As we all know (or at least the cool kids know) the changes to Smart View have been coming quickly. So fast that the wise at Oracle decided to decouple its releases from the rest of the EPM stack. That is how we are at 188.8.131.52.200 while the rest of the stack is 184.108.40.206. I think this is a good thing as it allows Smart View to be more proactive in introducing changes to help us do more and better reporting. I applaud Oracle for doing this.
However, because the changes are coming so quickly, not everything gets documented very well. From the 220.127.116.11 new features documents we see this.
With this release, Smart View added functionality to display fully qualified variable names when variable names are duplicated. This helps to identify variables defined at the global, application, and database levels. “
But what does it mean? One of the cool features of Smart View is the ability to use substitution variables. You are thinking, what is so cool about that, the add-in could always do it and Smart View could do it since version 9X. Well yes, in both cases you could enter your substitution variable like &CurrMonth and when you retrieved, you would get the value of the substitution variable returned when you refresh the data. With this comes the limitation that if you save the spreadsheet, you save the actual value of the substitution variable and not the substitution variable itself. Huh? What I mean is suppose the substitution variable is set to Mar. It saves Mar and not &CurrMonth.
Starting in Smart View 18.104.22.168.102 a new way to use variables was introduced. HSGETVARIABLE. When used in a worksheet, it would retrieve the value of the variable but keep it as a formulaic member so next month when you changed the variable, your report would update with the new information. Pretty cool!
So lets get on to the change. Suppose I have the following substitution variables:
Notice I have both a global and database specific variable with the same name.
In 22.214.171.124.X and below, I could enter
=HSGetVariable(“HSActive”,”CurrMonth”) and when refreshed, get the variable. Note, HSActive means the current active connection for the sheet, I could also put in a private connection name.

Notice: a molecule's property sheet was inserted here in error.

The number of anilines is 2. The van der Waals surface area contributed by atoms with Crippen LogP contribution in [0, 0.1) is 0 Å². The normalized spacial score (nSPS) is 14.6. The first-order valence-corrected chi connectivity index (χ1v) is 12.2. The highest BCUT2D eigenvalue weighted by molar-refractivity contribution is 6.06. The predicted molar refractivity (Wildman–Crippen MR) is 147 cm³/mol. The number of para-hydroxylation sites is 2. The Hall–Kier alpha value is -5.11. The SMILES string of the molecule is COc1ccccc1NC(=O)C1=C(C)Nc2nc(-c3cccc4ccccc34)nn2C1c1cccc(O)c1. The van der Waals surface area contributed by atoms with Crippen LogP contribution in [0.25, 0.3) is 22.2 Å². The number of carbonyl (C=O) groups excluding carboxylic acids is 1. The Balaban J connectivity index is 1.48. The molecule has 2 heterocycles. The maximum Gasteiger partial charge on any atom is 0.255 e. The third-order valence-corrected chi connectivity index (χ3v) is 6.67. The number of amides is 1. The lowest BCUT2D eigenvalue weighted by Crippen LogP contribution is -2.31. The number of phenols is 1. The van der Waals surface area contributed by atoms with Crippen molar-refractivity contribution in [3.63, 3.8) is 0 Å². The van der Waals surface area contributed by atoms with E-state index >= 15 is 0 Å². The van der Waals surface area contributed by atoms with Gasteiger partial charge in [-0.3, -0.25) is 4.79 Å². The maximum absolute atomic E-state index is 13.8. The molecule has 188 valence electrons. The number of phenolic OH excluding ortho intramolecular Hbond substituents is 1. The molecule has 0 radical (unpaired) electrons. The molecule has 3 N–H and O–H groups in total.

Starting in 126.96.36.199, the command allows you to put in a qualified name
=HSGetVariable(“HSACTIVE”,”Sample.CurrMonth”) to determine the scope of where to get the variable from. If left blank, it seems to get the global variable. If qualified, it picks up the variable from where you specify
The screenshot above shows what the formulas look like, but in reality when you enter them you get is
Once you refresh you get
The difference between rows 1 and 2 is Row one has been physically been changed to Mar while row 2 is still a formula. The interesting thing is unless you qualify the application, you will get the global variable.
Further, I’m using HSACTIVE for the connection name, you can actually use a different connection instead. For example if I created a private connection for Demo.Basic called DEMO, I could use it and it would pull from the Demo.Basic version of the variable even if I’m connected to Sample.Basic.
So here is where it is getting more interesting. In 188.8.131.52.200 I tried the same thing. When trying to use a global variable
I get an error message
and what did not work before supplying both the application and database now does work
As a test, I deleted the application and database level variables and then tried:
and now it returns the global variable.
By the way &Currmth stopped working as well.
Between the two versions Oracle development has apparently been refining how this functionality works. So what worked in 184.108.40.206 does not necessarily work the same way in 220.127.116.11.200 and of course different than prior versions.
Anyway this is a good enhancement to substitution variables and I urge you to give it a try.